The mushroom cultivator. A practical guide to growing mushrooms at home

Paul Stamets. The mushroom cultivator. A practical guide to growing mushrooms at home. - Agarikon press, 1983

: [url=http://txt.drevle.com/text/stamets-mushroom_cultivator-a_practical_guide-1983/161]Paul Stamets. The mushroom cultivator. A practical guide to growing mushrooms at home. - Agarikon press, 1983[/url]
 

Содержание

FOREWORD by Dr. Andrew Weil

PREFACE

I. INTRODUCTION TO MUSHROOM CULTURE

II. STERILE TECHNIQUE AND AGAR CULTURE

III. GRAIN CULTURE

IV. THE MUSHROOM GROWING ROOM

V. COMPOST PREPARATION

VI. NON-COMPOSTED SUBSTRATES

VII. SPAWNING AND SPAWN RUNNING IN BULK SUBSTRATES

VIII. THE CASING LAYER

IX. STRATEGIES FOR MUSHROOM FORMATION (PINHEAD INITIATION)

X. ENVIRONMENTAL FACTORS: SUSTAINING THE MUSHROOM CROP

XL GROWING PARAMETERS FOR VARIOUS MUSHROOM SPECIES

XII. CULTIVATION PROBLEMS AND THEIR SOLUTIONS: A TROUBLESHOOTING GUIDE

XIII. THE CONTAMINANTS OF MUSHROOM CULTURE: IDENTIFICATION AND CONTROL

XIV. THE PESTS OF MUSHROOM CULTURE

XV. MUSHROOM GENETICS

APPENDICES

GLOSSARY

BIBLIOGRAPHY

INDEX

PHOTOGRAPHY AND ILLUSTRATION CREDITS

ACKNOWLEDGEMENTS

OCR
Strategies for Mushroom Formation/147

2. The greater the number of pins set for the first flush, the higher the yield, provided
sufficient nutrients are available to support their growth. However, with more pinheads
competing for the same nutrient base, the smaller are the mushrooms arising from it. Fewer
pinheads result in larger mushrooms, but lower total yields.

3. The substrate will only support the development of a certain number of primor.
dia per flush. Under normal circumstances with an even pin-set, pinheads may "abort"
because of insufficient nutrients or late formation.

4. Pins that form early delay the growth of neighboring primordia. Good examples of
this can be found in shallow areas or along the borders of the substrate container. Removing these relatively few "volunteers" before they develop is advantageous to the remaining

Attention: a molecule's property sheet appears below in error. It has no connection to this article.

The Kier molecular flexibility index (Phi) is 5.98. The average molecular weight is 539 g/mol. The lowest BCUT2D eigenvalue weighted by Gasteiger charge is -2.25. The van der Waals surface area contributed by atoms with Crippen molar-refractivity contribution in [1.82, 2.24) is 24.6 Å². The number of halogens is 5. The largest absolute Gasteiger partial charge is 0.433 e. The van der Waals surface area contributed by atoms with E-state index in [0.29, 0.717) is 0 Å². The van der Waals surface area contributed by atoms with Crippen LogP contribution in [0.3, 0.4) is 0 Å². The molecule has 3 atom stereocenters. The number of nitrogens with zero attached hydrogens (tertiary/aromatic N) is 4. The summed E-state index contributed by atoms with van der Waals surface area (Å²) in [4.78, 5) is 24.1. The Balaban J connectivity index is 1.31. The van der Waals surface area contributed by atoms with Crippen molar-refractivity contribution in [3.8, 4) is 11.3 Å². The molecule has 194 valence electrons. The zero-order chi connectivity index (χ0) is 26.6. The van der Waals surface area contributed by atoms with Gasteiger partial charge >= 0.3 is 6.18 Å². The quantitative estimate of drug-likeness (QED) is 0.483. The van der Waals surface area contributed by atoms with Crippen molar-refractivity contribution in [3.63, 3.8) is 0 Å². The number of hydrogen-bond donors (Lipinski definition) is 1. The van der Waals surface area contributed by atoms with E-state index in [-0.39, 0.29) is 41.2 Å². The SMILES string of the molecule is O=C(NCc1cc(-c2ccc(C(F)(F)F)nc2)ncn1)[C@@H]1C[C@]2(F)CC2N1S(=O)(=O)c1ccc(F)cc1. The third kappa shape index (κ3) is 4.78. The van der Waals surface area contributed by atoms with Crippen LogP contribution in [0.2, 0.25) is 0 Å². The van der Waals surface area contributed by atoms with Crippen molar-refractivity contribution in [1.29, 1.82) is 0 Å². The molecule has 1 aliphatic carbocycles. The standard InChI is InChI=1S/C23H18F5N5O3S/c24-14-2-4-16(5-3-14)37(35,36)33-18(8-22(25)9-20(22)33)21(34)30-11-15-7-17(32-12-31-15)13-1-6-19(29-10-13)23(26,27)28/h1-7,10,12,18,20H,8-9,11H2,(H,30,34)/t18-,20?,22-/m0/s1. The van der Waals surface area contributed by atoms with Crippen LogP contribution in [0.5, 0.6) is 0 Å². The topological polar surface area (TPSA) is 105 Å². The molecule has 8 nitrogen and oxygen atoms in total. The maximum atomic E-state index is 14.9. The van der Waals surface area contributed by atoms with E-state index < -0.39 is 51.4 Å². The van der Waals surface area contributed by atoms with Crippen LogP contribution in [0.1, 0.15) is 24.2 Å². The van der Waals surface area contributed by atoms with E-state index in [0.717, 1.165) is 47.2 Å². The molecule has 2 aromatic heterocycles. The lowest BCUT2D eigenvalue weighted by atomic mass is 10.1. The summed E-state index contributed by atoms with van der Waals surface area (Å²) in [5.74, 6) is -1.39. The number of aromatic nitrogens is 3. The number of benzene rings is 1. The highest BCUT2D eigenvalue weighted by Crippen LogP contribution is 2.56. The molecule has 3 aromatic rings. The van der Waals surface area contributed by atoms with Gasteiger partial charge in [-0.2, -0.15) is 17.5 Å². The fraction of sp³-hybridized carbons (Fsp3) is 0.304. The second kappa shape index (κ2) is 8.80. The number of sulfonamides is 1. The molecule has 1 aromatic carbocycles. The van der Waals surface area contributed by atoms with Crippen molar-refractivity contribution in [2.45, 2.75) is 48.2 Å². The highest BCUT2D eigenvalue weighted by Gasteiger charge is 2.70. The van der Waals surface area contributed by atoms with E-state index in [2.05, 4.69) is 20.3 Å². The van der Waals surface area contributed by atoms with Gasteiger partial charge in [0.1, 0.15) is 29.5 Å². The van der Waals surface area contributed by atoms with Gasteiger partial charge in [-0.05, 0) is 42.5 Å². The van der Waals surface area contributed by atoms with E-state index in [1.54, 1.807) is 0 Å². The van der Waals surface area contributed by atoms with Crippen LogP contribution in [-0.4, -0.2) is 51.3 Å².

primordia that constitute the first flush.

THE INFLUENCE OF LIGHT
ON PINHEAD INITIATION
Mushroom species requiring light for primordia formation are said to be photosensitive. Although light is not necessary to induce fructification in all mushrooms (i.e. Agaricus brunnescens),
certain spectra have proven to be stimulatory to pinhead initiation and are critical for the normal development of the fruitbody. Psilocybe cubensis and Pleurotus ostreatus are two such photosensitive
species.

A thorough investigation on the photosensitivity of Psilocybe cubensis can be found in a master's thesis by E.R. Badham (1 979). His work reinforces the conclusions of other researchers working with the Basidiomycetes: more pinheads are initiated upon exposure to blue and ultra-violet light

with distinct peaks at 370, 440 and 460 nanometers. Badham showed that light stimulation at
these wavelengths for as little as half a millisecond per day caused primordia to form. In contrast,
red, infra-red and green light having wavelengths greater than 510 nanometers were ineffective.
With this knowledge, the cultivator of photosensitive species can develop initiation strategies
incorporating the influence of light. Ideally a fully colonized substrate should be incubated in total
darkness and exposed to light only after the mycelium first shows through the casing layer. If the
cultivator wants to check the culture without the chance of premature pinning, red light is recommended. (The proper location and type of light is discussed in more detail in Chapter IV).

PDF compression, OCR, web-optimization with CVISION's PdfCompressor